April 27, 2006

Population Growth Stokes Conflict with Animals

By Ed Stoddard

MKHUZE GAME RESERVE, South Africa -- Humans and big beasts have lived side by side in Africa since the dawn of our species but rapid population growth is now stoking friction with dangerous animals, experts say.

"In general terms, I think with increasing human populations we will inevitably see an increase in conflict between humans and wildlife," said Jeff McNeely, chief scientist with the Swiss-based World Conservation Union.

Sub-Saharan Africa's population rose by 2 percent in 2004 according to World Bank data. In Uganda, the rise was 2.5 percent and in Angola it was 3.2 percent.

As people move into the continent's dwindling wild spaces, the big animals that remain are baring their teeth.

In northern Mozambique and southern Tanzania, experts say lion attacks appear to be on the rise.

University of Minnesota ecologist Craig Packer estimates that in Tanzania in the early 1990s there were about 40 recorded lion attacks a year.

"This number now stands at over 100," he told Reuters. About 70 percent of the attacks are fatal.

The lions in the region appear to favor hunting bush pigs, a pest who destroy crops. Farmers often sleep outside to protect their fields from the wild hogs, becoming easy prey for the lions tracking the bush pigs.


In southern Malawi -- one of Africa's poorest and most densely populated nations -- attacks by man-eating crocodiles on people living in the countryside have become commonplace.

Khalid Hassen, who has been hunting crocodiles in Malawi for 40 years, reckons the big reptiles are turning on humans because villagers are decimating their main source of food: fish.

The cycle is a vicious and bloody one. More people put pressure on fish stocks, forcing the crocodiles to find alternative sources of protein.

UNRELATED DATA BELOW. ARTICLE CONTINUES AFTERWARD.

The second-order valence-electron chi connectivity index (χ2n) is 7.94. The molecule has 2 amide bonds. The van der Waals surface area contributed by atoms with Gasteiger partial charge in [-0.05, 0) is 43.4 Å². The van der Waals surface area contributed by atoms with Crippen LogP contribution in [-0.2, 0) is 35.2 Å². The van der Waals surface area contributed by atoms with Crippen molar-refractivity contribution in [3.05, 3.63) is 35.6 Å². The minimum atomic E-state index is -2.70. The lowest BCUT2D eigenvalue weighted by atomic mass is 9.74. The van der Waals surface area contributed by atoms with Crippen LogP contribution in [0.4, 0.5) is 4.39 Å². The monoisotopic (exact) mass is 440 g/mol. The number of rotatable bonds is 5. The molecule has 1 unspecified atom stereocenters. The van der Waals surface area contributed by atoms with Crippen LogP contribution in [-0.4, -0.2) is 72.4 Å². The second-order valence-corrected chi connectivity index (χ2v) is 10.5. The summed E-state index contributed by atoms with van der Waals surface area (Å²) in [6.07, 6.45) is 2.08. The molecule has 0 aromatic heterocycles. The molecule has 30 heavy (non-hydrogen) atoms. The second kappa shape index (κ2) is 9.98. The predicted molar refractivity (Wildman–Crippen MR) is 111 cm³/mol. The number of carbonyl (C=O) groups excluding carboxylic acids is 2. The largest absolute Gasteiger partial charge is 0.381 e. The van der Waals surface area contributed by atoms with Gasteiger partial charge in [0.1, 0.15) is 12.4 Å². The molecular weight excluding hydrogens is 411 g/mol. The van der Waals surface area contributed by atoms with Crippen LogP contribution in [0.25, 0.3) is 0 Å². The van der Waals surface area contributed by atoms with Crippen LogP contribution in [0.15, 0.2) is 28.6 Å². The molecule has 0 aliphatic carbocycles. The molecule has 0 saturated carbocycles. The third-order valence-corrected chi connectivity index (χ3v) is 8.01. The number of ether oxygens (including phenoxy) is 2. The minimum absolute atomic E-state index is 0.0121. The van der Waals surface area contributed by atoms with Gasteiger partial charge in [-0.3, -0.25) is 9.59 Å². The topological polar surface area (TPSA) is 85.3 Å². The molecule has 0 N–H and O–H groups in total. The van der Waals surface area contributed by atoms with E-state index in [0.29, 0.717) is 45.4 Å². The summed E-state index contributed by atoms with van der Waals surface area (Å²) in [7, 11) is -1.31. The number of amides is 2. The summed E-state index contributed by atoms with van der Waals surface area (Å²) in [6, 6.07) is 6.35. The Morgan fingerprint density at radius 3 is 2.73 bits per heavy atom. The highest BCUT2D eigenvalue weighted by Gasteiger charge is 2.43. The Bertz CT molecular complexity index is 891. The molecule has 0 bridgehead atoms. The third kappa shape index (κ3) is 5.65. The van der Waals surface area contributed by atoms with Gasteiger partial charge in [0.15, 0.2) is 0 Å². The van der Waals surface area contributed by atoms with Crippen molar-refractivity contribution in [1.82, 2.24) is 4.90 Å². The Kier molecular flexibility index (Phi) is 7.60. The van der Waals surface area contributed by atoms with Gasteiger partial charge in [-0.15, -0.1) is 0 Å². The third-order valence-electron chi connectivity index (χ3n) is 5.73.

Elsewhere in Africa, big herbivores raid crops at night and often kill villagers or farmers in the process.

Small farmers from Uganda to Mozambique are killed in encounters with hippos while rural folk in Zambia must contend with nocturnal invasions by elephants onto their corn plots.

These cases highlight a cardinal fact of competition between humans and animals: the poorest of the poor usually suffer.

"Predation is costly and the costs involved are unevenly distributed," says natural history writer David Quammen in his book 'Monster of God: The Man-Eating Predator in the Jungles of History and the Mind.'

"Large predators cause more material loss, inconvenience, terror and suffering among poor people and among native people adhering to traditional lifestyles on the landscape than to anyone else. Proximity plus vulnerability equals jeopardy."

This also points to another facet of human demography and its impact on wildlife -- in some parts of the rich world declining rural populations are freeing up space for carnivores.

"In some places, the countryside is depopulating and predators are spreading. We see this with wolves in Italy and black bears in West Virginia," said McNeely.


South Africa has chosen to fence off most of its large and dangerous wildlife -- an expensive option that perhaps Africa's richest country alone can afford.

The Mkhuze Game Reserve in KwaZulu-Natal province is a typical example. Home to leopard, elephant, rhino, buffalo, hippos and crocodiles, it is 40,000 hectares (98,800 acres) of pristine habitat cordoned off with high-voltage electric fences.

The ecological consequences of South Africa's enclosed wild spaces are a topic of endless debate, from the effect of growing elephant numbers on limited habitat to changes in predator behavior in a restricted environment.

But the scheme has certainly reduced terrifying skirmishes between man and nature. South Africa has no free-ranging lions, buffalo, rhino or elephant.

This does not mean the country is incident-free. And as usual, it is the poor who usually bear the brunt.

A large group of lions recently broke out of a private reserve and terrorized poor communities during a cattle-killing spree. Leopards wander freely in the countryside and South Africa has unfenced populations of hippos and crocodiles just beyond the boundaries of places such as Mkhuze.

In nearby Lake St. Lucia, crocodiles snatch the odd person.

"The hippos do go onto communal farmland at night in this area and raid crops. It can be a problem," said Sizo Sibiya, Mkhuze's conservation manager.

But he points out that rural Africans have had long experience dealing with brutes in the bush.

"The wild animals were living here with the people long before the fences were put up. The knowledge of how to live with them has been passed down through the generations," he said.